Lenders 'not responsible' for bail-out
LENDERS to eurozone governments should not have to share the cost of bailing out indebted countries and the onus is on governments to rein in budgets and reassure lenders, the Danish Finance Minister, Claus Hjort Frederiksen, said yesterday.
"It's important that the countries consolidate in a convincing way, to tell the markets that they are on the right track," Mr Frederiksen said.
Asked whether Europe should force debt investors to foot part of the bill on subsequent bailouts, he said: "I don't think so, frankly."
European Union leaders will this week discuss the creation of a permanent mechanism to support over-indebted countries. German Chancellor Angela Merkel was forced to water down demands that bondholders share future bailout costs, instead of heaping the full burden on taxpayers.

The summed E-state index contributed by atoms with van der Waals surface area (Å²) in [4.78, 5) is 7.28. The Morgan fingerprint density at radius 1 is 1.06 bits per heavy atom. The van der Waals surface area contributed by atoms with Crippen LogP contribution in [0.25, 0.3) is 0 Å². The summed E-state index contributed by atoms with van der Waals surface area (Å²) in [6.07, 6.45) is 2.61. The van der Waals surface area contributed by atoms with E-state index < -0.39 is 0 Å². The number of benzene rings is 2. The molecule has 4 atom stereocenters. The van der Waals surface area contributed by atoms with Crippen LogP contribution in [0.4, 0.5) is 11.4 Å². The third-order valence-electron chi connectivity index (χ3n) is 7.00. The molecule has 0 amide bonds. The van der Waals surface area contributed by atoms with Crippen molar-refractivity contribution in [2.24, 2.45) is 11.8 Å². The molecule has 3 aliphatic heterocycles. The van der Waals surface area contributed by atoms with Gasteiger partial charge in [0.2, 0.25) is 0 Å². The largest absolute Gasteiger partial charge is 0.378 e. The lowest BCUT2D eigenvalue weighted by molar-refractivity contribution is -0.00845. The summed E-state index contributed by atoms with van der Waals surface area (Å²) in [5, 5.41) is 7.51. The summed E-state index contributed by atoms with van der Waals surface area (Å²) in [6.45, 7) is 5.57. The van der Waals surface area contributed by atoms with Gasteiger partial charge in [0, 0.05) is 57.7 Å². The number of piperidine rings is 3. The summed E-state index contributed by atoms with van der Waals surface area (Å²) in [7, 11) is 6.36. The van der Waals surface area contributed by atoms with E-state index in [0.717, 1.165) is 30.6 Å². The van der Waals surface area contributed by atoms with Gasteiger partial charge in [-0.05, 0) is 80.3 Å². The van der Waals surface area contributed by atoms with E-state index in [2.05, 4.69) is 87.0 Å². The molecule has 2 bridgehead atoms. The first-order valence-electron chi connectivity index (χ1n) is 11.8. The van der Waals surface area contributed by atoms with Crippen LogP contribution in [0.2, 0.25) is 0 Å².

Ireland's decision on November 28 to accept a bailout has failed to quell concerns that Europe's debt crisis is spreading.
The cost of insuring Portuguese, Spanish and Italian bonds climbed as investors bet on possible defaultsdefaults.
The European Stability Mechanism could be extended beyond the 16-member euro region to all 27 countries in the EU, Mr Frederiksen suggested.
Denmark is not a member of the eurozone but the Danish krone is pegged to the euro in a narrow band.
"The euro is part of the solution," Mr Frederiksen said. "It wasn't the euro that created the problem we are in now. It was irresponsible economic policy in some countries that has led to this."
"As the regulation concerns all European countries, it's important that we can join the mechanism," he said.
"It's important that the difference in regulation is as small as possible between the eurozone countries and the EU 27." (Bloomberg)